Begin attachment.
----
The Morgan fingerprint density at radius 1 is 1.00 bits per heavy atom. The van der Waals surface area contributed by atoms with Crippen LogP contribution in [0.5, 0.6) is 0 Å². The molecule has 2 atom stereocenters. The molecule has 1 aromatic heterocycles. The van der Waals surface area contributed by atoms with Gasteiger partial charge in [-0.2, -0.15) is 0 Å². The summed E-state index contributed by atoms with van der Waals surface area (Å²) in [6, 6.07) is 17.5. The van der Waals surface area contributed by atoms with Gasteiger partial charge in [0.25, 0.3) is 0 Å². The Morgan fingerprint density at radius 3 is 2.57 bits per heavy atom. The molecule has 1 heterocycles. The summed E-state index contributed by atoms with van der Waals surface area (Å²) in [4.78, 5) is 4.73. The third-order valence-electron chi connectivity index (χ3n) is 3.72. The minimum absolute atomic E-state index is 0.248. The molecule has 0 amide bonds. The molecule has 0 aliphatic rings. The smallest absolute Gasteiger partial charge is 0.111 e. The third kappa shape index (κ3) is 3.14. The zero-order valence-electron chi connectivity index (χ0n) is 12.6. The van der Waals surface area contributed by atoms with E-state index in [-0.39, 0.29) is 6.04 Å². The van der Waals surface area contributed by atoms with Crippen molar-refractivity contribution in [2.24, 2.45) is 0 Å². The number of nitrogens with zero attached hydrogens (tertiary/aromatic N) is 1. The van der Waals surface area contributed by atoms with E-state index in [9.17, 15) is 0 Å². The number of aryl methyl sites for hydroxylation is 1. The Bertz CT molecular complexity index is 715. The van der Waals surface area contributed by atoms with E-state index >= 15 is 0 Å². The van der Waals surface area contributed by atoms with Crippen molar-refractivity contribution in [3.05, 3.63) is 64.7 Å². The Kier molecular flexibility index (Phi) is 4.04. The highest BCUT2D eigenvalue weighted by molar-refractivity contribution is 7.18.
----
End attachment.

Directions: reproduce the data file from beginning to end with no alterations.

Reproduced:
The Morgan fingerprint density at radius 1 is 1.00 bits per heavy atom. The van der Waals surface area contributed by atoms with Crippen LogP contribution in [0.5, 0.6) is 0 Å². The molecule has 2 atom stereocenters. The molecule has 1 aromatic heterocycles. The van der Waals surface area contributed by atoms with Gasteiger partial charge in [-0.2, -0.15) is 0 Å². The summed E-state index contributed by atoms with van der Waals surface area (Å²) in [6, 6.07) is 17.5. The van der Waals surface area contributed by atoms with Gasteiger partial charge in [0.25, 0.3) is 0 Å². The Morgan fingerprint density at radius 3 is 2.57 bits per heavy atom. The molecule has 1 heterocycles. The summed E-state index contributed by atoms with van der Waals surface area (Å²) in [4.78, 5) is 4.73. The third-order valence-electron chi connectivity index (χ3n) is 3.72. The minimum absolute atomic E-state index is 0.248. The molecule has 0 amide bonds. The molecule has 0 aliphatic rings. The smallest absolute Gasteiger partial charge is 0.111 e. The third kappa shape index (κ3) is 3.14. The zero-order valence-electron chi connectivity index (χ0n) is 12.6. The van der Waals surface area contributed by atoms with E-state index in [-0.39, 0.29) is 6.04 Å². The van der Waals surface area contributed by atoms with Crippen molar-refractivity contribution in [2.24, 2.45) is 0 Å². The number of nitrogens with zero attached hydrogens (tertiary/aromatic N) is 1. The van der Waals surface area contributed by atoms with E-state index in [9.17, 15) is 0 Å². The number of aryl methyl sites for hydroxylation is 1. The Bertz CT molecular complexity index is 715. The van der Waals surface area contributed by atoms with E-state index >= 15 is 0 Å². The van der Waals surface area contributed by atoms with Crippen molar-refractivity contribution in [3.05, 3.63) is 64.7 Å². The Kier molecular flexibility index (Phi) is 4.04. The highest BCUT2D eigenvalue weighted by molar-refractivity contribution is 7.18.